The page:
• Apr 10, 2017

    1957 Was 34 Years Old In 1991 And 1922 Was 69 Years Old In 1991 As Well.

    1957 Was 34 Years Old In 1991 And 1922 Was 69 Years Old In 1991 As Well.

  • Jul 30, 2014

    Surprisingly thoughtful account of the Red Scare. De Niro does some great work here.

    Surprisingly thoughtful account of the Red Scare. De Niro does some great work here.

  • Oct 18, 2013

    I watched it with my junior English class just after reading The Crucible. I can't say too much about it because people kept talking over it. From what I could gather: the story was slow, but the acting was great. I felt like it ended a bit abruptly.

    I watched it with my junior English class just after reading The Crucible. I can't say too much about it because people kept talking over it. From what I could gather: the story was slow, but the acting was great. I felt like it ended a bit abruptly.

  • Jan 20, 2013

    Nagelbitare om kommunistjakten i Hollywood. Rapp och välgjord även om den fegar ur lite.

    Nagelbitare om kommunistjakten i Hollywood. Rapp och välgjord även om den fegar ur lite.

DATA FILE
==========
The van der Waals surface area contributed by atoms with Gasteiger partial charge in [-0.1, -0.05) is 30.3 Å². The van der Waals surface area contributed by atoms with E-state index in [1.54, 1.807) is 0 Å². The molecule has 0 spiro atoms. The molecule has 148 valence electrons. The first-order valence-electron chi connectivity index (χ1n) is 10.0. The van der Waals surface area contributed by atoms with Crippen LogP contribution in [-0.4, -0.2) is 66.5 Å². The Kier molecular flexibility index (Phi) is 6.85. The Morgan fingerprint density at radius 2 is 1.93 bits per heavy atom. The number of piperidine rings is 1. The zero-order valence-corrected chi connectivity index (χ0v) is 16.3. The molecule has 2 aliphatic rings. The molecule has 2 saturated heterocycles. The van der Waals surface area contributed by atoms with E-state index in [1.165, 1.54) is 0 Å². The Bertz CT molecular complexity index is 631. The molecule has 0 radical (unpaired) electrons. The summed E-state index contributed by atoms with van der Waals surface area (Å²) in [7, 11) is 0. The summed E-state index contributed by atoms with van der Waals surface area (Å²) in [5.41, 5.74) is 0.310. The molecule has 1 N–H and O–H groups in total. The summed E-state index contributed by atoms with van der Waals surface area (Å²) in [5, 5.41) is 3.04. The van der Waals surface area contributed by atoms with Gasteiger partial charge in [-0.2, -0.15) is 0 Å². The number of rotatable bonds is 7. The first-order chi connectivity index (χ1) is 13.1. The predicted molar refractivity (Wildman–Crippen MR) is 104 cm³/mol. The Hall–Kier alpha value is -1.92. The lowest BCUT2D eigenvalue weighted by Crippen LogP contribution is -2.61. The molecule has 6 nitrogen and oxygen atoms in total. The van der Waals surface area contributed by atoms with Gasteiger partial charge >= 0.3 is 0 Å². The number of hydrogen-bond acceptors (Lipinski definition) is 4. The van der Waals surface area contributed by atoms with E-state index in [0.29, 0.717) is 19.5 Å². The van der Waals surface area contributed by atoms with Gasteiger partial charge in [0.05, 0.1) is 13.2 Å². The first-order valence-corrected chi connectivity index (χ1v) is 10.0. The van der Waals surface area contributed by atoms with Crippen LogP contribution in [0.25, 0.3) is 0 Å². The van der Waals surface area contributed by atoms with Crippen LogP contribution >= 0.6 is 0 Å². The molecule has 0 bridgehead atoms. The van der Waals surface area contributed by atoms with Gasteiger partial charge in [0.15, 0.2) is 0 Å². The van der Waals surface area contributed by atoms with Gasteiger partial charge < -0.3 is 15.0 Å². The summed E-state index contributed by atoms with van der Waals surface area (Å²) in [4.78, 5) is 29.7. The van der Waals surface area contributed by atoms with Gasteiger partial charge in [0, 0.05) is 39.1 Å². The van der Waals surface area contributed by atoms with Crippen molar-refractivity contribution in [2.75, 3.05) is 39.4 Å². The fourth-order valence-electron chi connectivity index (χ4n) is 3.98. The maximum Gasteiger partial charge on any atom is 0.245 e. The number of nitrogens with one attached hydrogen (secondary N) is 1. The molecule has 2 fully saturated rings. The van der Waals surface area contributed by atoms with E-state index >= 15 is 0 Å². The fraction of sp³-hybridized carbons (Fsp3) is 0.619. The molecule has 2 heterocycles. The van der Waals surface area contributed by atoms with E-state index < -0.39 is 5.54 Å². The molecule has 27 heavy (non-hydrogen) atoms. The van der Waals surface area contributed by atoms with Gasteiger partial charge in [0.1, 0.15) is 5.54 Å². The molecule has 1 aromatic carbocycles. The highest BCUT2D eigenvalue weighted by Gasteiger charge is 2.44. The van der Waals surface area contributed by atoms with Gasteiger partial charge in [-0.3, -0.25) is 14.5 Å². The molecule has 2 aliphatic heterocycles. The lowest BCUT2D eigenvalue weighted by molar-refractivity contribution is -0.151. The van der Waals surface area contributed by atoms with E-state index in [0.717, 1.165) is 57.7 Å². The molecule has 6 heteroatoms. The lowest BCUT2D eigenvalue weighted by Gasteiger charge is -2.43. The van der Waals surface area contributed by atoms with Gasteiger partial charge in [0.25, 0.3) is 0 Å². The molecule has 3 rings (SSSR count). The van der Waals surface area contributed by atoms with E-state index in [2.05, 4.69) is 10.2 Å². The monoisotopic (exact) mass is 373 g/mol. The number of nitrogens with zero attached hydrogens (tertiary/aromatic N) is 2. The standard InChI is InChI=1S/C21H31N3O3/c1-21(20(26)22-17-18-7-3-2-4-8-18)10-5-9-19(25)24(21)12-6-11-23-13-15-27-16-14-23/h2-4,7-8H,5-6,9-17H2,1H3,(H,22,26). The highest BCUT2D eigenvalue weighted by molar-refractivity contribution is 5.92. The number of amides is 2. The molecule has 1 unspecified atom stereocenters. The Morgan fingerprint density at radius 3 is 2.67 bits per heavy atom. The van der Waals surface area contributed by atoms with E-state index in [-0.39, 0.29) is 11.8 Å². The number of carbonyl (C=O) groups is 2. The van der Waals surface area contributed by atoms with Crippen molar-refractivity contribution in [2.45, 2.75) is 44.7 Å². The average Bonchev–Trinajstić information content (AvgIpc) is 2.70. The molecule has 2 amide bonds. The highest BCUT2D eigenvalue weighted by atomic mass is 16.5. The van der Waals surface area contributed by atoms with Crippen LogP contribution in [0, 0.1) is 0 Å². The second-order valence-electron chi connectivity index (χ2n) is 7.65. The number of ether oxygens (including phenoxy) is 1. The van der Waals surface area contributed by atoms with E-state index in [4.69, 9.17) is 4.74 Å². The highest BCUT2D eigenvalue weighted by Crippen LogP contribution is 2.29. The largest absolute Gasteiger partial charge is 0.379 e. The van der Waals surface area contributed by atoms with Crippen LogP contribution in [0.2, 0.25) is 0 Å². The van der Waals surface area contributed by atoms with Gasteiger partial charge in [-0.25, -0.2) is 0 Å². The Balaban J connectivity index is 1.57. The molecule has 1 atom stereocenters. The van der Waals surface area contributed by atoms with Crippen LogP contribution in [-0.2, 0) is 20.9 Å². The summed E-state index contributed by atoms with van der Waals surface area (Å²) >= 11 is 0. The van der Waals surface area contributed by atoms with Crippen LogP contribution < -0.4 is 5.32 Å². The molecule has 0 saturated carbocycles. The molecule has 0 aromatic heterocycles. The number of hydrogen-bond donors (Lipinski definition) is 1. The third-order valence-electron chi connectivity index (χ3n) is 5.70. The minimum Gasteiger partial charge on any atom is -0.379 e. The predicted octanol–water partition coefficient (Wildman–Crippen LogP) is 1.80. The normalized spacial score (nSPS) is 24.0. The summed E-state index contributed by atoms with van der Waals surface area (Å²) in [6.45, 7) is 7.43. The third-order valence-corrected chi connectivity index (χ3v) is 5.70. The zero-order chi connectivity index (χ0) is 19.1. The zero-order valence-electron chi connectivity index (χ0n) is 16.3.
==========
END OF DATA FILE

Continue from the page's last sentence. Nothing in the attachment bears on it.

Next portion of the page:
• Jan 09, 2013

    Good script/dialogue. Pretty thrilling story, Annette Benning is stunning.

    Good script/dialogue. Pretty thrilling story, Annette Benning is stunning.

  • Dec 28, 2012

    Enlightening to a historic topic somewhat overlooked. By the end of the film your rawled up and ready to throw a few punches with Jack LaMotta.

    Enlightening to a historic topic somewhat overlooked. By the end of the film your rawled up and ready to throw a few punches with Jack LaMotta.

  • Aug 16, 2012

    This movie depicts the horrible things these left-wing people had to go through during the Maccartism. I find it a little too long, maybe, but every scene is an additional, fundamental detail and another pain for the protagonist, from the betrayal to the trial in front of the commission.

    This movie depicts the horrible things these left-wing people had to go through during the Maccartism. I find it a little too long, maybe, but every scene is an additional, fundamental detail and another pain for the protagonist, from the betrayal to the trial in front of the commission.